independent

Saturday 18 August 2018

Paula has seen many changes since joining the Prosper family

In this new Day in the Life series, celebrating the 40th anniversary of Prosper Fingal, we shine the spotlight on some of those enjoying prosper Fingal's mission

Paula Weir is Manager of Prosper Fingal's Rush and Piercetown services and has seen many changes in the disability sphere since joining the organisation in 1990.

'I get up at 6am on weekdays and I am in work at 8am. First thing in the morning I catch up on emails because I like to be able to meet and greet the service-users as they arrive. Later in the morning I do paperwork and prepare reports, but my door is always open.

'I like to go frontline as well - I am a frontline person. I pop in and out to different classes to see what they are up to. There is a great tradition in the cookery class in Rush where I have to be the first person to sample all the food. It is always very nice!

'In Piercetown, there are handovers with the residential houses each morning. Again, my office door is always open: it is not a manager away from everything but a manager in the middle of everything. You have the laughs and the jokes, you go into the sensory garden for a walk and a little chit chat and it is amazing the bits of information you pick up on those little walks or just sitting with the ladies who are knitting in the social area.

'I grew up around people with disabilities in Balbriggan and I was involved in bringing them on social outings through the Order of Malta. My interest progressed from there. I studied applied social sciences in college and I began working with Prosper Fingal (then the Fingal Workshop) in November 1990. Much has evolved since that time and today there is a huge emphasis on promoting a community-based approach.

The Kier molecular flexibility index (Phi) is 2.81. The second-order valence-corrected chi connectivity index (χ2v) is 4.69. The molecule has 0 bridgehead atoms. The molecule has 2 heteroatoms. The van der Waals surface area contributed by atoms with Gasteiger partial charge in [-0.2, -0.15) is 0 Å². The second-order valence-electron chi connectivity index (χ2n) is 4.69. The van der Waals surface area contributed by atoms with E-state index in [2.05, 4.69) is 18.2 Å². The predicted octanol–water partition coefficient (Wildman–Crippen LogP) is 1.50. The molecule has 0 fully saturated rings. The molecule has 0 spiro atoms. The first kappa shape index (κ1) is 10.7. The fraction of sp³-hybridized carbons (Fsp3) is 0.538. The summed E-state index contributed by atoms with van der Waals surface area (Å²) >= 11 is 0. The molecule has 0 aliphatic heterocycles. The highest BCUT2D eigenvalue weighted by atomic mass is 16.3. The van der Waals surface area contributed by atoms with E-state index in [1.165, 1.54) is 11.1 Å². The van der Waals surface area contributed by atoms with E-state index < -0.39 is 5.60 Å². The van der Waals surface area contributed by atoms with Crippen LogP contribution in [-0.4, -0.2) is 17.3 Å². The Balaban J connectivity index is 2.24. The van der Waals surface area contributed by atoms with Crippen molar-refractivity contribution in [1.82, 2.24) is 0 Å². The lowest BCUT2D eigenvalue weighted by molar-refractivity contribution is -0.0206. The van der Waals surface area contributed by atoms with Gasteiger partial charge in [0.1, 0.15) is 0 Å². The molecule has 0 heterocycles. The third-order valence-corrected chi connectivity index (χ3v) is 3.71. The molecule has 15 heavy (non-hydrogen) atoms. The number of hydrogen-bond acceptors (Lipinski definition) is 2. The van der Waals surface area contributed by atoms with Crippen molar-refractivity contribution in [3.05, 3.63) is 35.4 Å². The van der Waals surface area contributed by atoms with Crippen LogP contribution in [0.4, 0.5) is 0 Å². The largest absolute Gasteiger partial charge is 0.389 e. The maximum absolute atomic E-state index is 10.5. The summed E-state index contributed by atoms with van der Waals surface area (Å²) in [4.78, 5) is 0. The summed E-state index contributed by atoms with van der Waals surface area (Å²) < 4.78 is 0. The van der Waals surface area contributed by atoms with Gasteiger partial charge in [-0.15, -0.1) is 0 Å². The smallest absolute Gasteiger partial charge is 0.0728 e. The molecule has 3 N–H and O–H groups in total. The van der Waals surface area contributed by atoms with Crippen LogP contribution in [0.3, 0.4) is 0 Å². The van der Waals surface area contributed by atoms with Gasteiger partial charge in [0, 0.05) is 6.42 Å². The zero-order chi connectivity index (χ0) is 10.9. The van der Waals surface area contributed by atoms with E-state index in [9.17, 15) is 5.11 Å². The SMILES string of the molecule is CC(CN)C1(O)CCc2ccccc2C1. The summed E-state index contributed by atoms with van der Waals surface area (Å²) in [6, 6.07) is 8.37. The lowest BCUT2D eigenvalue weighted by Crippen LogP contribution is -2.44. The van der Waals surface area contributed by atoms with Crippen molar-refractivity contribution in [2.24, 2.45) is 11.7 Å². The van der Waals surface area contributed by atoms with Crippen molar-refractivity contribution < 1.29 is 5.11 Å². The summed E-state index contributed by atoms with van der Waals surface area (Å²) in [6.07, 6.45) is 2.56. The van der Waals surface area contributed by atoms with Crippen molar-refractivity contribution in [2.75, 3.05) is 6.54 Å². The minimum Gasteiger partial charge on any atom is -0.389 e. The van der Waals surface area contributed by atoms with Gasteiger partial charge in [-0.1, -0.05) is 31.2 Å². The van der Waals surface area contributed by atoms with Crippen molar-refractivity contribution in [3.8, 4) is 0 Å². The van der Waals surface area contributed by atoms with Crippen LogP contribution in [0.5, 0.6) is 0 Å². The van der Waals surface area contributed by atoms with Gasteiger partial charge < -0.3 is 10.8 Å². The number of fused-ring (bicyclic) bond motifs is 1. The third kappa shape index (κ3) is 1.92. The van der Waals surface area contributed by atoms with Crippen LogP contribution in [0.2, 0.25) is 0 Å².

'At the Rush service, about 75 per cent of the activity is community-based, so service-users are accessing the local gyms, doing their own shopping, going into town and deciding what they want to do. The person-centred planning process promotes the idea that every individual has a say in what they want to achieve.

I would like to see more education for the wider community on disabilities. To mark Prosper Fingal's 40th anniversary this year, the organisation initiated a project with local secondary schools. This project includes the Prosper Fingal Making a Difference Awards which honour students who promote inclusion and challenge disadvantage. The younger generation will help us get the message out there.

'The Rush service also has a longstanding relationship with St Joseph's Secondary School, which involves an annual collaborative performance. This year, service-users in Rush and the school's TY students performed 'Reeling in the Prosper Fingal Years' at the Millbank Theatre.

'In many ways, the students and our individuals are no different from each other - they all have to learn from scratch and they experience the finished product as a team. They seem to just gel after week three or four and it is as if they have always known each other. It is lovely to see that process and how hard they work as a team to get to the final production.

'In the evenings and at weekends, I switch into family mode. When the house is quiet and everything is done, I sit and knit. That is my relaxation. My work phone is on all the time, as you never know what could happen, but unless there is something specific going on, I don't dwell on work. It took me about 15 years to learn that skill!

'I am lucky in that I have two very dedicated staff teams. I have staff who have been with Prosper Fingal for many years and who have evolved with the organisation. I also have newer staff and that is good as well - I always like fresh eyes coming in because they see things you don't.

'I love coming into work and I don't think there is a day I haven't. Each day has its surprises and that's what keeps the environment young and vibrant. You learn something new every day - about an individual, an approach, or a new policy direction.'

Fingal Independent

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